By Radha Krishnan, M.D., Chief Pathologist and Senior Medical Director; Patrice Hugo, Ph.D., Chief Scientific Officer
Advances in precision medicine have led to a paradigm shift for oncology research, from targeted therapies that rely largely on tyrosine kinase inhibitors (TKIs) to personalized therapy that can deliver demonstrable improvement in patient response along with considerably lower side effects. At the center of this shift is immunotherapy, in which researchers are developing drugs that harness the patient’s immune system to fight the cancer on its own. This research area has seen the introduction of new drugs, such as immune checkpoint inhibitors that target various pathways like Cytotoxic T-Lymphocyte Antigen 4 (CTLA-4), Programmed Cell Death Protein 1 (PD-1) or Programmed Death-Ligand 1 (PD-L1) Such immuno-therapeutics are now representing a significant proportion of all oncology drugs recently approved.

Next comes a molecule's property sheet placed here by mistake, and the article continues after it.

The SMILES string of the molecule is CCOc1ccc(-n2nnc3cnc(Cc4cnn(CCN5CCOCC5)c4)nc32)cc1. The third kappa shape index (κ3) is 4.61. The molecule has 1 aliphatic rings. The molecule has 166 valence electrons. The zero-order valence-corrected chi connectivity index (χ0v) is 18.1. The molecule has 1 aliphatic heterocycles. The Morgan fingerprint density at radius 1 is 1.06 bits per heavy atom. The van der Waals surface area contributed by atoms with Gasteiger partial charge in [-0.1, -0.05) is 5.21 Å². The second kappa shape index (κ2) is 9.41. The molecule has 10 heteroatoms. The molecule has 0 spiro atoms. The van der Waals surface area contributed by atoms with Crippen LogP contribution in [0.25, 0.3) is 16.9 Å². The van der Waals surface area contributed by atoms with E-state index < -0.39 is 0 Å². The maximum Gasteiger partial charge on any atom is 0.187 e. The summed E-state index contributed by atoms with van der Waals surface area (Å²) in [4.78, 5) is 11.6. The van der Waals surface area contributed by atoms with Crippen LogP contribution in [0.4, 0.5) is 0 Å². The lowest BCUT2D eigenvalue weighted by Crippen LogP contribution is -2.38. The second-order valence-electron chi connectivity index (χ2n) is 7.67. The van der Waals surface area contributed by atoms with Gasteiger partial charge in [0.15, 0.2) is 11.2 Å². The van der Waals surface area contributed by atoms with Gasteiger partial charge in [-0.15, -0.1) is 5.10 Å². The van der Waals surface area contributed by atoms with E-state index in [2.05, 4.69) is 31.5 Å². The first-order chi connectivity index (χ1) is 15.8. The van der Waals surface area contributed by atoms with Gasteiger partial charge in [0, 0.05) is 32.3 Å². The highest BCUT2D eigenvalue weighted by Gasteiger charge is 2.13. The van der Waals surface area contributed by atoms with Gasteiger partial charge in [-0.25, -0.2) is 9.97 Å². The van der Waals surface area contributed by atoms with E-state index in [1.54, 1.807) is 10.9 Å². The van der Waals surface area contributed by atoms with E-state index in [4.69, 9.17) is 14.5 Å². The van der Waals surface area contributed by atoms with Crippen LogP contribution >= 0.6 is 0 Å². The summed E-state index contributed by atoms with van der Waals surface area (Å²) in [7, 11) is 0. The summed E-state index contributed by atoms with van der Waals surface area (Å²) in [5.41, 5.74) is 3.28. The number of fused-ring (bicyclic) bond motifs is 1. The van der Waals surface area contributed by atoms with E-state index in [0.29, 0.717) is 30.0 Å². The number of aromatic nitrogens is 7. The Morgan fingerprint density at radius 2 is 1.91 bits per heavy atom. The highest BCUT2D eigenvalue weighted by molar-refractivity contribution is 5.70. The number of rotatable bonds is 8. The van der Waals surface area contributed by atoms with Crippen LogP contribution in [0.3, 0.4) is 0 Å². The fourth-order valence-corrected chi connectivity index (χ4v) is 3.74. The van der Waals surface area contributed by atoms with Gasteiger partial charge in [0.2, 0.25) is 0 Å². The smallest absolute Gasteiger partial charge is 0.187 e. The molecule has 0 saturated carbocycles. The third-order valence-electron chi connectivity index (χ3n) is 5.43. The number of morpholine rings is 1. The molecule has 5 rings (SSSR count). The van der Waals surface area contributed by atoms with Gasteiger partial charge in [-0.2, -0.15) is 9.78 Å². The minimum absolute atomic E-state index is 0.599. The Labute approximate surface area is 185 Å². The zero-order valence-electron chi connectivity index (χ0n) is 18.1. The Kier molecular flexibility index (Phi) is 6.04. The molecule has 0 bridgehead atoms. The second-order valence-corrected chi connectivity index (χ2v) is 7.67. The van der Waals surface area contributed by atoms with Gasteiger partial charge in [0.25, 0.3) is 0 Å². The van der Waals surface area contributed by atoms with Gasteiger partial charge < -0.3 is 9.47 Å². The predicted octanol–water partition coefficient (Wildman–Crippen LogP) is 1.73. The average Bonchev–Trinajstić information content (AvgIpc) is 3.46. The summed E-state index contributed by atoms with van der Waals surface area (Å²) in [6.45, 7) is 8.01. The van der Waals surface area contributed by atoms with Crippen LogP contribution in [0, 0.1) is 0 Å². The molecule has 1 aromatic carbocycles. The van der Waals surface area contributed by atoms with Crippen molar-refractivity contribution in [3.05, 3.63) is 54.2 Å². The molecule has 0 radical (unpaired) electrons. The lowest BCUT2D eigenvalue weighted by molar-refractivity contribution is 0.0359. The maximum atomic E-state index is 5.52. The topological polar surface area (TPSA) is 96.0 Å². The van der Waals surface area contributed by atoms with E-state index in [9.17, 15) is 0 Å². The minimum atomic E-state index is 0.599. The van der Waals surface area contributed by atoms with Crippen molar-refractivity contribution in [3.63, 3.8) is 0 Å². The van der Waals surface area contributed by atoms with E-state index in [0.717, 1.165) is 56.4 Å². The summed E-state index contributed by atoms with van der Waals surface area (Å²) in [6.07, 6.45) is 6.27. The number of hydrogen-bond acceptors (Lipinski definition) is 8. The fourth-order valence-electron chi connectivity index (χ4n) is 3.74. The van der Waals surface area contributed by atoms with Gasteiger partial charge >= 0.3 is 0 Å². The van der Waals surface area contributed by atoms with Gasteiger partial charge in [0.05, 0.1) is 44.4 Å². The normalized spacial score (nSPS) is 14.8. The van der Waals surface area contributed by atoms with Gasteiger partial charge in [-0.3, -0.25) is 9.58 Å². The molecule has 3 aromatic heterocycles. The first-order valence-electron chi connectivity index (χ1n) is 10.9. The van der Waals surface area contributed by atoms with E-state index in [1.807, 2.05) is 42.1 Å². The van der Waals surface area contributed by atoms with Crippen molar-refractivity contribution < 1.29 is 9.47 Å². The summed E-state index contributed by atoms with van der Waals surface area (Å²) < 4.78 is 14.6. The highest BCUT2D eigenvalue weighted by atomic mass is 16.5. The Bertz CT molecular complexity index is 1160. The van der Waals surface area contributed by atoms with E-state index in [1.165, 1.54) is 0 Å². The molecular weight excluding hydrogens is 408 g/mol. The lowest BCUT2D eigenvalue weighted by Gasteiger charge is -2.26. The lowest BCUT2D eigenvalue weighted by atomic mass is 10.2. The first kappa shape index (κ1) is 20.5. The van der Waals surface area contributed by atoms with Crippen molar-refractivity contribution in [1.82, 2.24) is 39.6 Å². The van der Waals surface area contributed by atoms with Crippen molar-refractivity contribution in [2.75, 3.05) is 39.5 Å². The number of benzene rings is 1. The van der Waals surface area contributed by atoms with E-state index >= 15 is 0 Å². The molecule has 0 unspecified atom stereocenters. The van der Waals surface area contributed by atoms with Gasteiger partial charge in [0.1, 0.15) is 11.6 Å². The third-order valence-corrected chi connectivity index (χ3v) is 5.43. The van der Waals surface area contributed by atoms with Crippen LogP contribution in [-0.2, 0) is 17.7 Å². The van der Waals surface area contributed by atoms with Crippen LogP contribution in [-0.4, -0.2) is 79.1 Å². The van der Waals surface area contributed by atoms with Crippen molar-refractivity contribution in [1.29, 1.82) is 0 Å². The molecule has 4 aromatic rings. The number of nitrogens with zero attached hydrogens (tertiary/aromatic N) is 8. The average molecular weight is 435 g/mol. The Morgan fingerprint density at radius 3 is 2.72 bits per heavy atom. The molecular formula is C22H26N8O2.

As we look to the future of immunotherapy, PD-L1 testing will become even more important, as not all solid tumors express PD-L1 and hence are appropriate for PD-1/PD-L1 immune checkpoint inhibitor therapy. The PD-L1 immunohistochemistry (IHC) assay is the standard tool to assess PD-L1 increased expression in tumor cells as well as in the tumor microenvironment. The PD-L1 IHC is currently developed as a companion diagnostic assay and predictive biomarker to identify patients, which are more likely to benefit (i.e. responders) to PD-1/PD-L1 drugs.
Continued investigations into tumor biomarkers, tumor micro- environment and pharmacodynamics expect to provide insights into the mechanism of action of PD-L1, and guide future development of synergistic combination therapy with combination of cancer vaccine and immune checkpoint inhibitors, and/or chemotherapy.